European chemicals legislation allows several hazardous chemicals, that are identified as Substances of Very High Concern (SVHCs) by the European Chemicals Agency (ECHA) and restricted under the REACH regulation, to be used in food contact material. How can this be?
Some call the blacklist approach old fashioned and out-dated. Let’s focus on what you can use instead of what you cannot, they say. Following this train of thought it is tempting to just advocate getting rid of all blacklists and develop whitelists instead. But in fact, you need both, it is not a question of black or white. Let’s try and sort it out.
Dear Björn, I hope that you have settled in well in Helsinki and that you are beginning to find your feet at ECHA. In your new position I expect that you will focus on making the agency’s work more efficient. I also hope that you will guide the agency towards a greater focus on human health and the environment.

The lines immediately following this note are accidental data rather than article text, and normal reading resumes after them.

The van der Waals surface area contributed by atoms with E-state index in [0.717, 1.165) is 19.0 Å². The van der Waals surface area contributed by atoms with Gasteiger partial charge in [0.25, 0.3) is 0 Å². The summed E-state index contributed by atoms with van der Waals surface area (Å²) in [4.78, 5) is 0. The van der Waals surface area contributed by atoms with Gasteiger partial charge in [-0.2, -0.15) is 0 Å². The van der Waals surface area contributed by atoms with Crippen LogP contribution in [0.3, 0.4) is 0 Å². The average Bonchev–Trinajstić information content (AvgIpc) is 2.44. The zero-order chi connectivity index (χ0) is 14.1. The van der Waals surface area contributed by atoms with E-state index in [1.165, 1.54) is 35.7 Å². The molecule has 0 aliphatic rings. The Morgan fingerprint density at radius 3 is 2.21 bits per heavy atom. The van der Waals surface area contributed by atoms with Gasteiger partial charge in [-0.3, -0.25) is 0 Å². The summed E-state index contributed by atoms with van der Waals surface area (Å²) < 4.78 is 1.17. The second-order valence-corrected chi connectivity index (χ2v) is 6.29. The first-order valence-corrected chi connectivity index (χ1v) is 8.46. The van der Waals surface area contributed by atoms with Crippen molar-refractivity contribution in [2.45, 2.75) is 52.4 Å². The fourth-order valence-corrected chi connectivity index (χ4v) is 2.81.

The REACH review came out already a couple of months ago, so naturally it’s old news by now, right?
Wrong – the review forms the basis for the discussions at an almost endless number of different policy meetings for a good chunk of the year. It will pave the way for new investigations, mappings, roadmaps and what have you.
When applicants in the authorisation process claim there are no safer alternatives for them to use, regulators take their word for it.
But the authorisation process is not the only area of EU law where companies apply for some kind of permit and include a market analysis together with the applications. For example, there is a very similar legal process for companies applying for merger clearance.